Italy was finally united in 1861 from a collection of independent states and regions controlled by foreign powers. Forging a nation out of the various loyalties was going to be a daunting task.
Ironically, despite its tardy unification, Italy’s history, culture, and language had an ancient rich legacy. Italians could be proud of their heritage which would be the glue that would forge a national consciousness and be Italy’s gift to the rest of the world.
Not long after the unification of Italy, a mass migration of Italians to other countries in Europe, North and South America, and Australia would begin. These millions of emigrants deserved to know and preserve a sense of Italian culture and language for themselves and their children. At the same time, the richness of Italian culture and the beauty of the Italian language enthralled many people who were not of Italian descent.
To reach out to these people in 1889, a group in Rome led by the Italian poet Giosuè Carducci formed the Dante Alighieri Society, whose mission would be to promote the language, literature, and culture of their new country. The society was named for Italy’s most excellent writer, Dante Alighieri, author of The Divine Comedy and one of the most admired writers of the great literature of all time. Initially centered in Italy, it soon expanded to cities worldwide where Italians had settled and other admirers of things Italian could gather, learn and appreciate everything Italy had to offer across the spectrum of human endeavors. With 87 chapters in every region of Italy, it has grown to over 450 chapters worldwide.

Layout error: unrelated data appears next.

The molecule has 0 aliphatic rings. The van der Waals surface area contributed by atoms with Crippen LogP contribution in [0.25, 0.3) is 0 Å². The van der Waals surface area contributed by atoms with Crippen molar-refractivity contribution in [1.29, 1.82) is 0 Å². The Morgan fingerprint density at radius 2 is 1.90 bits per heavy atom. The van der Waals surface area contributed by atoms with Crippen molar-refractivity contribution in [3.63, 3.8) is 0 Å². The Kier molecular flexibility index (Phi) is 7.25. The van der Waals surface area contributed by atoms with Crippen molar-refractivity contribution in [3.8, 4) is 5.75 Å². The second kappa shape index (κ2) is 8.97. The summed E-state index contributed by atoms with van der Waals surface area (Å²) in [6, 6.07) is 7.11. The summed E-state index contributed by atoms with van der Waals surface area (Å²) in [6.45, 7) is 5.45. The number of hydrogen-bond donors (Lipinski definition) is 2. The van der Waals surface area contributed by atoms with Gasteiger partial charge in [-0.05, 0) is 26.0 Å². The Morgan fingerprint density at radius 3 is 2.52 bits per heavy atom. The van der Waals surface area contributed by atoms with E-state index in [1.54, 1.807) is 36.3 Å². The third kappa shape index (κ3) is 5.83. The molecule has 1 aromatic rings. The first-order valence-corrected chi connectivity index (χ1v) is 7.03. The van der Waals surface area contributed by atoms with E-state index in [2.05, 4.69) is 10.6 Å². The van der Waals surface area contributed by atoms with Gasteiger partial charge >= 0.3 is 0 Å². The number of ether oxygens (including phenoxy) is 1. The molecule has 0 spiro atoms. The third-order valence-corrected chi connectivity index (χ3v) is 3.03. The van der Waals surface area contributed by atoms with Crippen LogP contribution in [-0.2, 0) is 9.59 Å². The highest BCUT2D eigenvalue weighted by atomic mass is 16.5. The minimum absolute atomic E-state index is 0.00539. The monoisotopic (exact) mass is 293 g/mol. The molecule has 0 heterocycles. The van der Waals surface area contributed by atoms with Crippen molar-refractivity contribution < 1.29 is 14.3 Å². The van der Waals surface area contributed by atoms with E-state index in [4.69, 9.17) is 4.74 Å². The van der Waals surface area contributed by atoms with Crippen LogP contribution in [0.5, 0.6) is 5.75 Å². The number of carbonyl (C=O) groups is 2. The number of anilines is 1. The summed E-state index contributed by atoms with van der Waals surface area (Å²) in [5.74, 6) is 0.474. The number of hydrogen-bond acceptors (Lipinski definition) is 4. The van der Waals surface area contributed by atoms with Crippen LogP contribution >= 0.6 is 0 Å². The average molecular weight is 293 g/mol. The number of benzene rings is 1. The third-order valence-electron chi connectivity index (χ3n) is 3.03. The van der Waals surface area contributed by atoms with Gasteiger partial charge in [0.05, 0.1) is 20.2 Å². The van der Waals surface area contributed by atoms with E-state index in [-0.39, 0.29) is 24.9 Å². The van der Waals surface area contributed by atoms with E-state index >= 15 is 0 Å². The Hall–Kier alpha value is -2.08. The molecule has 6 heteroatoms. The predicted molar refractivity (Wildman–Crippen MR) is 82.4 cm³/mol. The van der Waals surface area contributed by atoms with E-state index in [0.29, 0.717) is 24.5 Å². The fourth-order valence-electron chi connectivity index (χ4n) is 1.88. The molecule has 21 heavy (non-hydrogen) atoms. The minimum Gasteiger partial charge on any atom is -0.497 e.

Dante Alighieri Society of Michigan
In 1924 a chapter of the Dante Alighieri Society was founded among the Italian residents of Detroit, centered on the lower east side of the city where most Italian immigrants lived. As the city of Detroit attracted large numbers of Italian immigrants, it also was home to many non-Italians that were admirers of the language and culture of Italy. Paolo Polidori and a group of other local citizens formed the society’s local chapter. Efforts were made to serve the many Italian immigrants living in the growing city and to showcase Italian culture and progress to their American neighbors. It was hoped that these immigrants and their descendants would value their heritage even as they adapted to their new homeland.
The society flourished through the 1920s and 1930s, offering Detroiters language classes and cultural events until the tragic war when Italian Americans chose between their beloved Italy and their new homeland. Almost all of them proved to be loyal to their new land. With the outbreak of war between Italy and the United States in 1941, the Dante Alighieri Society of Michigan was dissolved for fear that it would be an outpost of enemy infiltration in America.
In the 1940s, with the war over, a renewed interest in Italy led to the rebirth of the Michigan Chapter. Doctor Piero Foà, an Italian Jewish refugee from Fascist Italy who had settled in Detroit during the 1930s, organized leaders of the Italian community in Detroit, and the society once again set out to achieve its goals. Since then, Italian language, literature, art, music, film, history, design, and all other aspects of Italian culture have been promoted and encouraged in the metro Detroit region.
“Since 1924, the Dante Alighieri Society has aimed to be the “face” of Italian culture in southeastern Michigan.